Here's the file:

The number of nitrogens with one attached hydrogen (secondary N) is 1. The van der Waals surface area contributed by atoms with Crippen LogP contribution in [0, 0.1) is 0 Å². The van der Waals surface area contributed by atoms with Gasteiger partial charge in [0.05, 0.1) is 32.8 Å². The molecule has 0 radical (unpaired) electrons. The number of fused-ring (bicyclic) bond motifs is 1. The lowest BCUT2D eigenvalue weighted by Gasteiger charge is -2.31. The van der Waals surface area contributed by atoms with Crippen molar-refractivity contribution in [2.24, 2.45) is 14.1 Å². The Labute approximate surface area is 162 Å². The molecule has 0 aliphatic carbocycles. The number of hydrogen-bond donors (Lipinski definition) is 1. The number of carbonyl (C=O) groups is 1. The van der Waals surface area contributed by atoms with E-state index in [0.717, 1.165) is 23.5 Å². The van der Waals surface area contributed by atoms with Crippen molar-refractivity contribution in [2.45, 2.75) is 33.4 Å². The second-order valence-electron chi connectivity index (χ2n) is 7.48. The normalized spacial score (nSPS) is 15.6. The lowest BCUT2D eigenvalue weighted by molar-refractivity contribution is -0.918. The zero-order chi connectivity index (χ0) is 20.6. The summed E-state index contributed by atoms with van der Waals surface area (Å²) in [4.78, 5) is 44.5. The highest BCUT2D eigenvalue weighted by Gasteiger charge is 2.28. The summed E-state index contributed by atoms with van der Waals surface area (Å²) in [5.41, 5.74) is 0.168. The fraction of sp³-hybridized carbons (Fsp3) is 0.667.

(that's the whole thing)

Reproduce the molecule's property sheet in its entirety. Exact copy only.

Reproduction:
The number of nitrogens with one attached hydrogen (secondary N) is 1. The van der Waals surface area contributed by atoms with Crippen LogP contribution in [0, 0.1) is 0 Å². The van der Waals surface area contributed by atoms with Gasteiger partial charge in [0.05, 0.1) is 32.8 Å². The molecule has 0 radical (unpaired) electrons. The number of fused-ring (bicyclic) bond motifs is 1. The lowest BCUT2D eigenvalue weighted by Gasteiger charge is -2.31. The van der Waals surface area contributed by atoms with Crippen molar-refractivity contribution in [2.24, 2.45) is 14.1 Å². The Labute approximate surface area is 162 Å². The molecule has 0 aliphatic carbocycles. The number of hydrogen-bond donors (Lipinski definition) is 1. The number of carbonyl (C=O) groups is 1. The van der Waals surface area contributed by atoms with E-state index in [0.717, 1.165) is 23.5 Å². The van der Waals surface area contributed by atoms with Crippen molar-refractivity contribution in [2.45, 2.75) is 33.4 Å². The second-order valence-electron chi connectivity index (χ2n) is 7.48. The normalized spacial score (nSPS) is 15.6. The lowest BCUT2D eigenvalue weighted by molar-refractivity contribution is -0.918. The zero-order chi connectivity index (χ0) is 20.6. The summed E-state index contributed by atoms with van der Waals surface area (Å²) in [4.78, 5) is 44.5. The highest BCUT2D eigenvalue weighted by Gasteiger charge is 2.28. The summed E-state index contributed by atoms with van der Waals surface area (Å²) in [5.41, 5.74) is 0.168. The fraction of sp³-hybridized carbons (Fsp3) is 0.667.